Muso Gonnosuke

Medium humanoid (human), lawful neutral fighter (samurai) 11

Armor Class 17 (breastplate, martial arts stance)
Hit Points 71 (11d10+11)
Speed 30 ft.

16 (+3) 16 (+3) 12 (+1) 12 (+1) 11 (+0) 10 (+0)

Saving Throws Str +7, Con +5, Wis +4
Skills Animal Handling +4, Athletics +7, History +5, Insight +4, Intimidation +4
Senses passive Perception 10
Languages Japanese, Korean
Challenge 6 (2,300 XP)

Special Traits

  • Action Surge (1/short Rest). Once on his turn, Musō can take an additional action on top of his regular action and a possible bonus action.
  • Indomitable (1/long Rest). Musō can reroll a saving throw that he fails but must use the new roll.
  • Second Wind (1/short Rest). On his turn, Musō can use a bonus action to regain 1d10+11 hit points.
  • Warrior Spirit (3/long Rest). Musō can use a bonus action to gain 10 temporary hit points and advantage on weapon attack rolls until the end of his turn.
  • Maneuver Master (4d6 maneuver dice/short Rest). Musō can expend a maneuver dice to perform a single maneuver with an attack.
    • Counter. Musō can use his reaction to make a melee attack against a creature that misses him with a melee attack, dealing 1d6 additional damage on a hit.
    • Disarm. A creature Musō has hit with an attack takes 1d6 additional damage and makes a DC 15 Strength saving throw or drops one held item of his choice.
    • Lunge. Musō increases his reach by 5 feet for one attack, dealing 1d6 additional damage on a hit.
    • Trip. Musō deals 1d6 additional damage and if the target is a creatures of Large size or smaller, it makes a DC 18 Strength saving throw or is knocked prone.
  • Stance of the Outstretched Branch. While Musō is wielding a quarterstaff with one hand, it gains the Reach property. While he wields a quarterstaff with two hands, it gains the Finesse property. Finally, it has the Thrown property (range 10/30 ft.), and on a successful hit Musō can use his reaction to catch it out of the air as it bounces back to him.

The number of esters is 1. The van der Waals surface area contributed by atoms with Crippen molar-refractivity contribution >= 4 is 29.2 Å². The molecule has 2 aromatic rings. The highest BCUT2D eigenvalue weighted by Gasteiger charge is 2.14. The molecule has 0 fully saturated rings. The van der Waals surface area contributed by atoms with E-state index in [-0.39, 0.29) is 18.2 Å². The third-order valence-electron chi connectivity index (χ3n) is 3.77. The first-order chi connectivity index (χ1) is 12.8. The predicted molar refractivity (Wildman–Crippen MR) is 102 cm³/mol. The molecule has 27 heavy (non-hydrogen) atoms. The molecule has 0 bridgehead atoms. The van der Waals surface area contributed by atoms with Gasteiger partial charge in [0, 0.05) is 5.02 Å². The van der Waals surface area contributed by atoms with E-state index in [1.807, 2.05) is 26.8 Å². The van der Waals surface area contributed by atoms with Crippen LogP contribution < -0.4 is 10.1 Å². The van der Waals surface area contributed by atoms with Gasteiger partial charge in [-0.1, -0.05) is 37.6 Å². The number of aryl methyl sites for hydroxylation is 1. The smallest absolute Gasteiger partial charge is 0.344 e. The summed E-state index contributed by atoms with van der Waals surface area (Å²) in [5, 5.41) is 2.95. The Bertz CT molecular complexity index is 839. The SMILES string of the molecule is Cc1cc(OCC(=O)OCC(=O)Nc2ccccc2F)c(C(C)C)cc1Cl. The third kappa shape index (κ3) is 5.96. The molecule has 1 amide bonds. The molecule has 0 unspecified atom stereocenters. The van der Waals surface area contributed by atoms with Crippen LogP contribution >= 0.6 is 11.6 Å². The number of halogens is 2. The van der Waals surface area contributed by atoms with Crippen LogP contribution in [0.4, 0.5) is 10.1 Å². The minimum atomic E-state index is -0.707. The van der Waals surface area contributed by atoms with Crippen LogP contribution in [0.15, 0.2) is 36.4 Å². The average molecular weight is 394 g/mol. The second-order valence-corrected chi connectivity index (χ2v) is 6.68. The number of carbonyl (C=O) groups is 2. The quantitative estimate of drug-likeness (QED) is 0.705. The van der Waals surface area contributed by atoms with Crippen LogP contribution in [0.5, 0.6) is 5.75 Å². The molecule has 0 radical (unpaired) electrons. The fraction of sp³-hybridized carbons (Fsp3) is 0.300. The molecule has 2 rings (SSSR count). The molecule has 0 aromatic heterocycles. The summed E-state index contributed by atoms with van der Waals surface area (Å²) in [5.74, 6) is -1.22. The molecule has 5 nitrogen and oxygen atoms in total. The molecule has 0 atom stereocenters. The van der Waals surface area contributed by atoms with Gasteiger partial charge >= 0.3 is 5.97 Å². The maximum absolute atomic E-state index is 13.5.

• Multiattack. Musō attacks three times when he takes the Attack action.
  • Quarterstaff (one-handed). Melee or Ranged Weapon Attack: +7 to hit, reach 10 ft. or range 10/30 ft., one target. Hit: 6 (1d6+3) bludgeoning damage.
  • Quarterstaff (two-handed). Melee or Ranged Weapon Attack: +7 to hit, reach 5 ft. or range 10/30 ft., one target. Hit: 7 (1d8+3) bludgeoning damage.


Hailing from a proper samurai family with a long military history, Musō was never ronin— unlike Miyamoto, he chose to undertake a musha shugyō, traveling across the countryside to try his skills against other martial artists and learn from different schools. He was apparently pretty good too and was undefeated until he ran afoul of Miyamoto Musashi. The details of their first duel remain murky but it’s a certainty that he lost the fight.

Afterwards Gonnosuke retreated to a Shinto monastery to do thirty seven days of training and purification rituals, and this is where he got divine inspiration to create the Shintō Musō-ryū style designed to make use of a short staff specifically when fighting someone wielding one or more swords. Legend says that he noticed that his bō (six-foot staff) had sword cuts only near each end, and thus removed a foot from each end of the staff, creating the jō ,a medium four-foot staff.

The second duel with Musashi is a point of contention—Gonnosuke’s followers claim that he won, everybody else says that he lost—and there’s no record outside of his school so there’s uncertainty about whether it took place at all. Either way he’s said to have becomes friends with Musashi, traveling across Japan with him until he settled down in Fukuoaka to train folks for the Kuroda clan.

Musō still commands respect from his time serving in the army. Soldiers loyal to the same forces view him as their superior, and Musō can use his influence to temporarily requisition simple equipment or horses, possibly even gaining entrance to military fortresses and outposts.

Section 15: Copyright Notice

Mythological Figures & Maleficent Monsters Copyright 2020 EN Publishing. Authors Mike Myler, Russ Morrissey.

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